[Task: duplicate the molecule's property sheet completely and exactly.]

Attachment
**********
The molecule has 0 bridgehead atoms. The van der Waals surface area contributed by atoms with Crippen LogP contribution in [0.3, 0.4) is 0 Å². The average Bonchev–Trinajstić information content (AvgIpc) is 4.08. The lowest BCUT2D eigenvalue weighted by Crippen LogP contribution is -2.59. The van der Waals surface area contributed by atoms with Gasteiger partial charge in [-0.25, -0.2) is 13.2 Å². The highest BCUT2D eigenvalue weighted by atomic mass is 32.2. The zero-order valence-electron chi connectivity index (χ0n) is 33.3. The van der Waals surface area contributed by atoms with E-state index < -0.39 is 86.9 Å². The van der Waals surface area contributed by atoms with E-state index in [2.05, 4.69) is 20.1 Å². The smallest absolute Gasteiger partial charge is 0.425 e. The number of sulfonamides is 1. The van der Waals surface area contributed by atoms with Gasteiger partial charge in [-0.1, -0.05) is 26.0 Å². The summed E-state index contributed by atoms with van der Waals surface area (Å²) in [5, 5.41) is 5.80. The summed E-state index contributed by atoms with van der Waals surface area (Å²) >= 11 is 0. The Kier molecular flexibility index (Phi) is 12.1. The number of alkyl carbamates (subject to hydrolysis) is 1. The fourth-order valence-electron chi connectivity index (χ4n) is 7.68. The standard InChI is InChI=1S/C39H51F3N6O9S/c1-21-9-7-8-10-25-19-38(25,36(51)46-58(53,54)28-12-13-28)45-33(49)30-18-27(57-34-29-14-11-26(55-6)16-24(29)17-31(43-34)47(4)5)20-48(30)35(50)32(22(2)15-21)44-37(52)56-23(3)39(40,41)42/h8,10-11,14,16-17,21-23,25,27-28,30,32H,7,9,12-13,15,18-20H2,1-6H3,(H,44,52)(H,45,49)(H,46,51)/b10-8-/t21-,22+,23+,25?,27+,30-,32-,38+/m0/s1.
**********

The molecule has 0 bridgehead atoms. The van der Waals surface area contributed by atoms with Crippen LogP contribution in [0.3, 0.4) is 0 Å². The average Bonchev–Trinajstić information content (AvgIpc) is 4.08. The lowest BCUT2D eigenvalue weighted by Crippen LogP contribution is -2.59. The van der Waals surface area contributed by atoms with Gasteiger partial charge in [-0.25, -0.2) is 13.2 Å². The highest BCUT2D eigenvalue weighted by atomic mass is 32.2. The zero-order valence-electron chi connectivity index (χ0n) is 33.3. The van der Waals surface area contributed by atoms with E-state index < -0.39 is 86.9 Å². The van der Waals surface area contributed by atoms with E-state index in [2.05, 4.69) is 20.1 Å². The smallest absolute Gasteiger partial charge is 0.425 e. The number of sulfonamides is 1. The van der Waals surface area contributed by atoms with Gasteiger partial charge in [-0.1, -0.05) is 26.0 Å². The summed E-state index contributed by atoms with van der Waals surface area (Å²) in [5, 5.41) is 5.80. The summed E-state index contributed by atoms with van der Waals surface area (Å²) >= 11 is 0. The Kier molecular flexibility index (Phi) is 12.1. The number of alkyl carbamates (subject to hydrolysis) is 1. The fourth-order valence-electron chi connectivity index (χ4n) is 7.68. The standard InChI is InChI=1S/C39H51F3N6O9S/c1-21-9-7-8-10-25-19-38(25,36(51)46-58(53,54)28-12-13-28)45-33(49)30-18-27(57-34-29-14-11-26(55-6)16-24(29)17-31(43-34)47(4)5)20-48(30)35(50)32(22(2)15-21)44-37(52)56-23(3)39(40,41)42/h8,10-11,14,16-17,21-23,25,27-28,30,32H,7,9,12-13,15,18-20H2,1-6H3,(H,44,52)(H,45,49)(H,46,51)/b10-8-/t21-,22+,23+,25?,27+,30-,32-,38+/m0/s1.